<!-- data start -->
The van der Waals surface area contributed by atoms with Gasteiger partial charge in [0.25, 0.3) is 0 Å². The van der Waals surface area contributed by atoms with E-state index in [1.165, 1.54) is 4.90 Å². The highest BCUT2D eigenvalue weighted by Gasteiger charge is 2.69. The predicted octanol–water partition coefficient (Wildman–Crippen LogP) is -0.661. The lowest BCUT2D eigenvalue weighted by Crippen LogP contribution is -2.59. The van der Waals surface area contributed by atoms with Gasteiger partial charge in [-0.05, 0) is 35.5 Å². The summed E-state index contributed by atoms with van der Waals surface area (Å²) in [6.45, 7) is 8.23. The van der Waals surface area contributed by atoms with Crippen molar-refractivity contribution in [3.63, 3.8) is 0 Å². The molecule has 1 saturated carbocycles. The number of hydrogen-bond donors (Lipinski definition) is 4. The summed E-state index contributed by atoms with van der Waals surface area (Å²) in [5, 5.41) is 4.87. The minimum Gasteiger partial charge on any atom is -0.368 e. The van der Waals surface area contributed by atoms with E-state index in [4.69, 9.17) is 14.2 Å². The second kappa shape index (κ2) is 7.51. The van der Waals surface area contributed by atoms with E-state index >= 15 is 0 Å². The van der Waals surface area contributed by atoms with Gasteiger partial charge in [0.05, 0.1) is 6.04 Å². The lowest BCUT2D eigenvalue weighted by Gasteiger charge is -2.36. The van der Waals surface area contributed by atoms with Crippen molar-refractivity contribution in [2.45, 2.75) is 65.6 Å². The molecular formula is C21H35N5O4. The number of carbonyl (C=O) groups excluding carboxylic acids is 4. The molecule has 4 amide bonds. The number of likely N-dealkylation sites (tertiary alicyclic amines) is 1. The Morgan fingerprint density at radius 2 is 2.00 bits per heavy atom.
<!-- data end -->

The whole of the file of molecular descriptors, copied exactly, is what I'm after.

The van der Waals surface area contributed by atoms with Gasteiger partial charge in [0.25, 0.3) is 0 Å². The van der Waals surface area contributed by atoms with E-state index in [1.165, 1.54) is 4.90 Å². The highest BCUT2D eigenvalue weighted by Gasteiger charge is 2.69. The predicted octanol–water partition coefficient (Wildman–Crippen LogP) is -0.661. The lowest BCUT2D eigenvalue weighted by Crippen LogP contribution is -2.59. The van der Waals surface area contributed by atoms with Gasteiger partial charge in [-0.05, 0) is 35.5 Å². The summed E-state index contributed by atoms with van der Waals surface area (Å²) in [6.45, 7) is 8.23. The van der Waals surface area contributed by atoms with Crippen molar-refractivity contribution in [3.63, 3.8) is 0 Å². The molecule has 1 saturated carbocycles. The number of hydrogen-bond donors (Lipinski definition) is 4. The summed E-state index contributed by atoms with van der Waals surface area (Å²) in [5, 5.41) is 4.87. The minimum Gasteiger partial charge on any atom is -0.368 e. The van der Waals surface area contributed by atoms with E-state index in [4.69, 9.17) is 14.2 Å². The second kappa shape index (κ2) is 7.51. The van der Waals surface area contributed by atoms with E-state index >= 15 is 0 Å². The van der Waals surface area contributed by atoms with Gasteiger partial charge in [0.05, 0.1) is 6.04 Å². The lowest BCUT2D eigenvalue weighted by Gasteiger charge is -2.36. The van der Waals surface area contributed by atoms with Crippen molar-refractivity contribution in [2.45, 2.75) is 65.6 Å². The molecular formula is C21H35N5O4. The number of carbonyl (C=O) groups excluding carboxylic acids is 4. The molecule has 4 amide bonds. The number of likely N-dealkylation sites (tertiary alicyclic amines) is 1. The Morgan fingerprint density at radius 2 is 2.00 bits per heavy atom.